According to Gervais, 16 projects were invited to full proposal from 38 applicants to the first round of expressions of interest. The second round that closed in September has seen similar levels of interest.
She notes that, from the first round, 17 per cent are in the Create category, 11 per cent in Grow, three per cent are in Sell but a whopping 69 per cent are in the Make category.
“Seeing that overwhelming interest in value-added production really speaks to our mandate of putting processing closer to production. It shows what a strong desire there is for those enterprises in Western Canada,” Gervais says.
Managing the Value of Ideas
At present, Gervais is the only engineer working at PIC. She holds two roles with the organization. First and foremost, she is the Intellectual Property (IP) Manager, a role that brings her into contact with every project under PIC’s wing.
“All projects must have an IP strategy. That’s to ensure that there is value for Canada, that we are creating products with economic value that will accrue here. Some of our members are early-stage entrepreneurs – people with an idea – who may not have had previous experience protecting their IP. So, I work with members to provide them with IP training and support to ensure they can meet this requirement,” Gervais says.
“My second role is as a program specialist and project lead for a selection of projects. In that role, I work with the proponents from start to finish – from helping them to develop an expression of interest to working with them on a full proposal and down the road, participating on project steering committees.”
In both roles, Gervais’s engineering background has been an asset.
“As IP Manager and project lead, I’m expected to have knowledge of the technologies proposed to make sure they align with our mandate. My engineering background is very useful in helping me ensure the design and engineering is sound on every project.”
A Personal Career Journey
For Gervais, PIC is the culmination of many of her career goals.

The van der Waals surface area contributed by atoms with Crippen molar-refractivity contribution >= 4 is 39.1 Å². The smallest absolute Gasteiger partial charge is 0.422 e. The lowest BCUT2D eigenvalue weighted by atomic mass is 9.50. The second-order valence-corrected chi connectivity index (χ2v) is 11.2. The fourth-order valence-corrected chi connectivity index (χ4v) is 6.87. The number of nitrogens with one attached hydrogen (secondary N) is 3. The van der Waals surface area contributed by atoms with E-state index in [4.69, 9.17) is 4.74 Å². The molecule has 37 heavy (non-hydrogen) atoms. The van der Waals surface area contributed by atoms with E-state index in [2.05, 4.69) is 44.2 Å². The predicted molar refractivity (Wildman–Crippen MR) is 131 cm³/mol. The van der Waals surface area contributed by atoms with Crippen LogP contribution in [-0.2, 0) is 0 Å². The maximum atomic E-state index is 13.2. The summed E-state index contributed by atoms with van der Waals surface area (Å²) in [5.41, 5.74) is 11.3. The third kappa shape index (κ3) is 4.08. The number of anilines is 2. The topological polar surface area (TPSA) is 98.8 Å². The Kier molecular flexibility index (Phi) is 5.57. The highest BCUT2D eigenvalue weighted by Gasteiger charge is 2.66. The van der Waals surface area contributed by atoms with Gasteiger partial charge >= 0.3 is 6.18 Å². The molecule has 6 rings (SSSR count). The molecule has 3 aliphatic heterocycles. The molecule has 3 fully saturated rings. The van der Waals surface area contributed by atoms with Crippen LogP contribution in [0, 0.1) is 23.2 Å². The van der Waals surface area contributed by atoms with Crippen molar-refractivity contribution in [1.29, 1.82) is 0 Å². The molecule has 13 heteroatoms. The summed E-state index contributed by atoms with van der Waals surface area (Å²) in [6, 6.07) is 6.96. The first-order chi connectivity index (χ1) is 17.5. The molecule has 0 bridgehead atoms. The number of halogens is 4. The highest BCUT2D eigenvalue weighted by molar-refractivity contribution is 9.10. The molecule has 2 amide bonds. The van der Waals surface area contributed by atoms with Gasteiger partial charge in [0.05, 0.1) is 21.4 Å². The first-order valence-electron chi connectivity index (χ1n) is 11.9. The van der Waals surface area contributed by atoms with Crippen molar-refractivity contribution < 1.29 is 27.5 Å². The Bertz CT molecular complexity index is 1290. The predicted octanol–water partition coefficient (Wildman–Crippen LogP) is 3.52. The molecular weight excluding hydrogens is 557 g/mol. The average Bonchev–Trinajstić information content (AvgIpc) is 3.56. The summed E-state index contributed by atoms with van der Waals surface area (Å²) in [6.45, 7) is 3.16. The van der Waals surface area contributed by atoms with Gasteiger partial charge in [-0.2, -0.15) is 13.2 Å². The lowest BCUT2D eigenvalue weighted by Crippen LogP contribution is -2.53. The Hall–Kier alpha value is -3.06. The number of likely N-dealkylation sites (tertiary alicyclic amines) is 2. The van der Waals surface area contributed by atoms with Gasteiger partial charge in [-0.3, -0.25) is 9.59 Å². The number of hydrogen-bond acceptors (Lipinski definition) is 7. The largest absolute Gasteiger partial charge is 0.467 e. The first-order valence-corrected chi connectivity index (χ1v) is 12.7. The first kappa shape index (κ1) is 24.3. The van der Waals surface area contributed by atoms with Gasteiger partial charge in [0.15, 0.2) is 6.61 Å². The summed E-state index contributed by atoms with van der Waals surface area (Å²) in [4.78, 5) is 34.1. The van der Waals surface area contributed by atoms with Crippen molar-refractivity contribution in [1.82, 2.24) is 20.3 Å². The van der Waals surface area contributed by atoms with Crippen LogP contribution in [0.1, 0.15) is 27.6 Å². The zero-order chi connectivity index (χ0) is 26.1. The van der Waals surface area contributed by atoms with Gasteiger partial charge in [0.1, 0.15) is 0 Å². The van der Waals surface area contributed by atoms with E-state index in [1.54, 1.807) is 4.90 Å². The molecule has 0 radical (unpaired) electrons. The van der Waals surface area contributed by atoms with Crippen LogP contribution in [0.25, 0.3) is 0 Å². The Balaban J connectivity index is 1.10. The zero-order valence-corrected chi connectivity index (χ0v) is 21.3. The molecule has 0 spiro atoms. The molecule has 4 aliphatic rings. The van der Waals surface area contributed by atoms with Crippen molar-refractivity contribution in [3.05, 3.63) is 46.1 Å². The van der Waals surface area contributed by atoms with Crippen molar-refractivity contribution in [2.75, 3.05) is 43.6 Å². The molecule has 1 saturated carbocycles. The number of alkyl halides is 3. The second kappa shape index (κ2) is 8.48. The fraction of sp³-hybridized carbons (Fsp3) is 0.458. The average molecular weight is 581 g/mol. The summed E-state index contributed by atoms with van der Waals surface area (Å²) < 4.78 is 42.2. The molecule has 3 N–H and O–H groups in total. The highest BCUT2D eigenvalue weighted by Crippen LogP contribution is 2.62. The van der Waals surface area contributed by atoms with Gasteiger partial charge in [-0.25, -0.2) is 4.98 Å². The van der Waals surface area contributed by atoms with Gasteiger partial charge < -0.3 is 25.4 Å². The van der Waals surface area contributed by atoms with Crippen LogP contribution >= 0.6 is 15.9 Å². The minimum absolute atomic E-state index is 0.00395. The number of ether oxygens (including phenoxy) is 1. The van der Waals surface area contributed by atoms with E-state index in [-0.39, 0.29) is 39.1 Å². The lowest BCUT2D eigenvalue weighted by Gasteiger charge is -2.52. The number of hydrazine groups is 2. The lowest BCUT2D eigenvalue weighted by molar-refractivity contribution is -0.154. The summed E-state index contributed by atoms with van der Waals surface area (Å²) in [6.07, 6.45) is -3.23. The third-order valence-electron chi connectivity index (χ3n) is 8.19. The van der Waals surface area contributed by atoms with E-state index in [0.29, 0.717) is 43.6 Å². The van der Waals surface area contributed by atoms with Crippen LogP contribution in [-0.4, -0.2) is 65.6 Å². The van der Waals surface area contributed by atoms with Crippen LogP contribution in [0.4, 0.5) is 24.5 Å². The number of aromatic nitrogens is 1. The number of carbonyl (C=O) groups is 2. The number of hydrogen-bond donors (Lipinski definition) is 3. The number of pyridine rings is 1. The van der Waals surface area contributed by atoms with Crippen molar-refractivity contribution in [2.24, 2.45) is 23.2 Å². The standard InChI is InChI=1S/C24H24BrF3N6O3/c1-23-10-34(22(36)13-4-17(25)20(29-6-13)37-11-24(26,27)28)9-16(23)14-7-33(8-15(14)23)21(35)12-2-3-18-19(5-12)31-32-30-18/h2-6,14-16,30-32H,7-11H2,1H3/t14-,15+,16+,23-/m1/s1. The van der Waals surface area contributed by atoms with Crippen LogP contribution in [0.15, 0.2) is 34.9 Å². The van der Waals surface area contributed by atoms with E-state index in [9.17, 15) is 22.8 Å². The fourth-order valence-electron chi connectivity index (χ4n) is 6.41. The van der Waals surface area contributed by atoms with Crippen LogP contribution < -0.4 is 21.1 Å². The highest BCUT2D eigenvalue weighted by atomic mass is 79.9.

“Although my field is in process engineering, I always wanted to work in the value-added agriculture sector. In the early 2000s, the job opportunities for Saskatchewan’s engineers in that field were very limited so I was looking at the prospect of having to move to Ontario,” Gervais says.
“I was very lucky to get a job in Saskatoon with POS Bio-Sciences (now known as KeyLeaf Life Sciences) who were leaders in this field in Saskatchewan at the time. Now, of course, there are so many more opportunities in areas like pea and lentil processing – so many, in fact, that we’re seeing process engineers from the oil and gas sector crossing over to the food sector.”
Gervais subsequently held various jobs at POS and at the Saskatchewan Research Council. In the course of these jobs, she picked up experience in biotechnology and intellectual property management. Along the way, she also earned her MBA. Her job at PIC allows her to combine and expand on all of that experience and training, she says.
Technically, PIC’s mandate and funding only runs until 2023 but Gervais sees a world of opportunity beyond that.
“One thing our team talks about a lot is co-products of the food applications such as cosmetics or industrial applications of the plant fibres. We are also still in early days in the Sell category of developing export markets and establishing a global brand for Canadian plant proteins,” Gervais.
“So, there will still be a lot of exciting work to be done after 2023. We know the opportunities for plant protein and Western Canada are vast. Our focus now is building a sustainable sector that is able to meet global demand.”BACK TO TOP